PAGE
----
Edge-empowered wearable and AR/VR devices are also playing a role in enhancing the productivity of oil and gas workers. These wearables provide wellsite workers with access to real-time data and intelligence, while also allowing real-time collaboration and communication with an enterprise. A worker using edge-empowered wearables can quickly access standardized work instructions, schematics, or many other types of resources, while also sharing images and video in real time with co-workers in the office.
Launched in mid-2018, Agora is a Schlumberger start-up venture focused on providing edge computing and IIoT solutions to the oil and gas industry. Agora delivers dynamic intelligence to the field through its edge computing and IIoT platform, which is built on years of domain expertise and operational experience. The edge computing platform, designed specifically for the oil and gas industry, is built on three main pillars: 1) openness; 2) security; and 3) ability to scale.
Openness refers to the ability to work with field equipment from any manufacturer. Additionally, data generated from field equipment can be transmitted to open, public or proprietary data ecosystems. Within this context, openness also refers to open innovation. Agora provides a software development kit that can be used by any company looking to bring innovative edge computing and IIoT solutions to the oil field. Through its growing partnership ecosystem, Agora is bringing digital innovation from both inside and outside the oil and gas industry.
Ensuring edge computing and IIoT solutions are secure is paramount. These solutions must be secure by design and in operation—from the edge to the cloud to the enterprise—covering data security and asset integrity.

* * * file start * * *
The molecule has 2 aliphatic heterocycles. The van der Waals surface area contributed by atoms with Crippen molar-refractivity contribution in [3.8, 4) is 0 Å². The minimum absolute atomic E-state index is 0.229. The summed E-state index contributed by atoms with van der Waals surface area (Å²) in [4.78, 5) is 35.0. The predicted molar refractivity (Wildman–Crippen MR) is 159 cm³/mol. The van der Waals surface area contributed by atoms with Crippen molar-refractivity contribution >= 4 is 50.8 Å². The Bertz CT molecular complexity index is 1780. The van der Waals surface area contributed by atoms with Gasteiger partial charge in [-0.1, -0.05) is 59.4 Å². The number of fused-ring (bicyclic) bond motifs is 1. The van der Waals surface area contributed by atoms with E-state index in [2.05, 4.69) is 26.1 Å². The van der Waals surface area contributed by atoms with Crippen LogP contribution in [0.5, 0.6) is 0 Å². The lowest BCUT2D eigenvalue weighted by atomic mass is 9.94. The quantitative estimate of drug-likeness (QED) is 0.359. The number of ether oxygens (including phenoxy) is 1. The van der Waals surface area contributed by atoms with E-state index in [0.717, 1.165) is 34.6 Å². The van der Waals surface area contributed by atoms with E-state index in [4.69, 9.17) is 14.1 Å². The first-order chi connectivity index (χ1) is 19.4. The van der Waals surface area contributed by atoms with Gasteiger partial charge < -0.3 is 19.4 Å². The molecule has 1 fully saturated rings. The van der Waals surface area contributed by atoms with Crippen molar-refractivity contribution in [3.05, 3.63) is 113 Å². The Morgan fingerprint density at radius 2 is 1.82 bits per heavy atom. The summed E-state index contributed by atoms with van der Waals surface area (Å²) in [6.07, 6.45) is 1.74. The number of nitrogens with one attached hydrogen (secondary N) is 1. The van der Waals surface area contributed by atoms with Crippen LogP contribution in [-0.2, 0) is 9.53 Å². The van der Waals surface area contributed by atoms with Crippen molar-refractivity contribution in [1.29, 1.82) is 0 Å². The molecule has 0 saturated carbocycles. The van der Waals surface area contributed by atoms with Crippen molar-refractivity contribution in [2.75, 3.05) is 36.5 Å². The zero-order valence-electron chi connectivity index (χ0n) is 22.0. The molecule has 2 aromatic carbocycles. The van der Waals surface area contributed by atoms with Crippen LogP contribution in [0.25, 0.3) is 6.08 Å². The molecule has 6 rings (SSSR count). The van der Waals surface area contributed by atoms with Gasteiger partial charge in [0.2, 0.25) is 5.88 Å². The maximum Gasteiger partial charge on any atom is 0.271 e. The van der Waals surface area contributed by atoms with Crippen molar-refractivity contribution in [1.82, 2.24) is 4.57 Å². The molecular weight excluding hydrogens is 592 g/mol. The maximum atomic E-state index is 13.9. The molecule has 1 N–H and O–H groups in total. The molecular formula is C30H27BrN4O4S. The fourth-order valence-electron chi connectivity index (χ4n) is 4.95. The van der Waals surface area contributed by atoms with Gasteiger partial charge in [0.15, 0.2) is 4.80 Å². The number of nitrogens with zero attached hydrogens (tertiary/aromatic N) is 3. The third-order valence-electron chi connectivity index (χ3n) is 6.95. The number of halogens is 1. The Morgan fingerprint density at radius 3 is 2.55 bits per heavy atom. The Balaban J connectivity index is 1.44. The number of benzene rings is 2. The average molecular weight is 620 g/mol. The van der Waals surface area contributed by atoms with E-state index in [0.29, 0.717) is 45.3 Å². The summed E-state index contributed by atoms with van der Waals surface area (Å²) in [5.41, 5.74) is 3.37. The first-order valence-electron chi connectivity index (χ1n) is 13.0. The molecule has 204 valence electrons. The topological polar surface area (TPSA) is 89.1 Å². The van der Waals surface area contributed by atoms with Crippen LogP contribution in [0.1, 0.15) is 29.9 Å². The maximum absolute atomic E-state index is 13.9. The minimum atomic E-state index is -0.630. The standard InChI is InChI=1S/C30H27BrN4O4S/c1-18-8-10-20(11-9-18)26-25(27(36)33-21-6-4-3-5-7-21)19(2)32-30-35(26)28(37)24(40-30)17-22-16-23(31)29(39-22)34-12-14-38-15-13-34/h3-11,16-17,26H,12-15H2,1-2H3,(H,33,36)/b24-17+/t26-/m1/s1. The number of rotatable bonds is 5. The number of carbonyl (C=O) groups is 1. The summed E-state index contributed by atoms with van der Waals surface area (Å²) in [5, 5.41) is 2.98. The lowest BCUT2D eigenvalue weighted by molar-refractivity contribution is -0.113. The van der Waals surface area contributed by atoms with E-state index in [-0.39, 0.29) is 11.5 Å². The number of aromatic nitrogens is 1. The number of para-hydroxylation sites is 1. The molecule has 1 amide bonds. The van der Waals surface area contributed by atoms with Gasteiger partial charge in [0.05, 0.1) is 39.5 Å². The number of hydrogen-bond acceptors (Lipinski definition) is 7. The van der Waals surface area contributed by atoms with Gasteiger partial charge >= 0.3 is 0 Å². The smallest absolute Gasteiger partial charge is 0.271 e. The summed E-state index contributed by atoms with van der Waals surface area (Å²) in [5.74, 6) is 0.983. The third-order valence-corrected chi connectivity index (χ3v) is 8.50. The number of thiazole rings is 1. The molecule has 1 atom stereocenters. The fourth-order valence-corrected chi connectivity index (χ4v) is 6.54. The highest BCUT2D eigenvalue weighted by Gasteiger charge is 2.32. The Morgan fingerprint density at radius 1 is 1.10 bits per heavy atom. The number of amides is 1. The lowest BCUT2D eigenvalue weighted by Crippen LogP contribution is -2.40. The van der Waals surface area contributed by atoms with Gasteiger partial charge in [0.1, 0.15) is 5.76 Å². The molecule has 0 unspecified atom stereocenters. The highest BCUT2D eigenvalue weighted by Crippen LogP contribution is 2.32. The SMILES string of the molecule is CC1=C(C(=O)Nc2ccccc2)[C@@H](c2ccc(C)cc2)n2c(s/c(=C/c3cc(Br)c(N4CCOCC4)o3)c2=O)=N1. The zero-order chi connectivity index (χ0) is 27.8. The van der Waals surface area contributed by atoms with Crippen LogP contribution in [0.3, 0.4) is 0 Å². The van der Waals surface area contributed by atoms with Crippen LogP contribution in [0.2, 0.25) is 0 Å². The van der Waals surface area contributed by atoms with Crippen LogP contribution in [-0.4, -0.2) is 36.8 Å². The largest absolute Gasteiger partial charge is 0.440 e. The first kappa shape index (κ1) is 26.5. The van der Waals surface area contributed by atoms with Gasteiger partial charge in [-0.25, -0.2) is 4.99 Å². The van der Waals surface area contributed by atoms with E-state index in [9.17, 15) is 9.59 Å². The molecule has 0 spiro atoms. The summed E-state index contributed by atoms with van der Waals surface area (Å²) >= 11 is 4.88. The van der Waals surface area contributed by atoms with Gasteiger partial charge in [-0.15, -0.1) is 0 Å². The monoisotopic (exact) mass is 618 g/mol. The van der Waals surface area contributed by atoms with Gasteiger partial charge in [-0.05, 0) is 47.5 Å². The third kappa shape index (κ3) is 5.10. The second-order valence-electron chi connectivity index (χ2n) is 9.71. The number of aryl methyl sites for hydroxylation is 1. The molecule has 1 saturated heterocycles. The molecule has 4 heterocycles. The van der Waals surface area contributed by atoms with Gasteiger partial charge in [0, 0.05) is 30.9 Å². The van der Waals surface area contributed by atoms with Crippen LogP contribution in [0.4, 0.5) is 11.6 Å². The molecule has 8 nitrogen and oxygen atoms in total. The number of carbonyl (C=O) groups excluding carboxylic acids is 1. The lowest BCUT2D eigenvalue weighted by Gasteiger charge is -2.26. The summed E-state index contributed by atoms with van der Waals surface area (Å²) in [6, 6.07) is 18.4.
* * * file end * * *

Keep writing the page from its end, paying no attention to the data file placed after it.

Due to the complex nature of the industry, scalability is critical. An edge computing and IIoT platform for oil and gas must be agile, with the ability to independently manage multiple operational use cases, while also enabling edge device management through remote tools and over-the-air updates.
OPERATIONAL USE CASES
Through its marketplace, Agora offers applications that utilize tools, such as workflow automation, artificial intelligence or machine learning, for a wide range of operational use cases at the edge.
Workflow automation to prevent gas lock for ESPs. By using the intelligent Agora Gateway ruggedized computing device, data from ESPs and wireless gauges can be acquired, standardized and then made available to multiple users via a single application. To prevent gas locking in the borehole, an automated skid is used to control the well’s annular pressure and gas flow, based on a dynamic well model running autonomously at the wellsite, while continuously improved in the cloud environment.
Artificial Intelligence for visual analytics. Video is becoming a new way of sensing. Visual analytics can deliver a step-change in wellsite safety and productivity of assets by facilitating a number of applications, from H2S or flare monitoring, to remote inspection. Using artificial intelligence, edge-empowered video cameras can be used for multiple applications, thus reducing human footprint at the site.
Machine learning at the edge for rod lift optimization. Through the Agora Rod Lift Advisor, operators gain access to intelligence by running machine learning algorithms to identify pump health and lift efficiency. Fig. 1. The application enables operators to monitor a vast amount of rod pumps in real time, while also leveraging the ability to manage them remotely.
By driving dynamic intelligence through an open, secure computing and IIoT platform, oil and gas operators can achieve a step change in performance. Using a digitally empowered environment and domain-specific workflows and algorithms, companies are enhancing operational efficiency and productivity, while also limiting safety exposure and minimizing overall environmental footprint.
- Executive viewpoint (November 2023)
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- What’s new in well logging and formation evaluation (April 2019)
- Qualification of a 20,000-psi subsea BOP: A collaborative approach (February 2019)
- ConocoPhillips’ Greg Leveille sees rapid trajectory of technical advancement continuing (February 2019)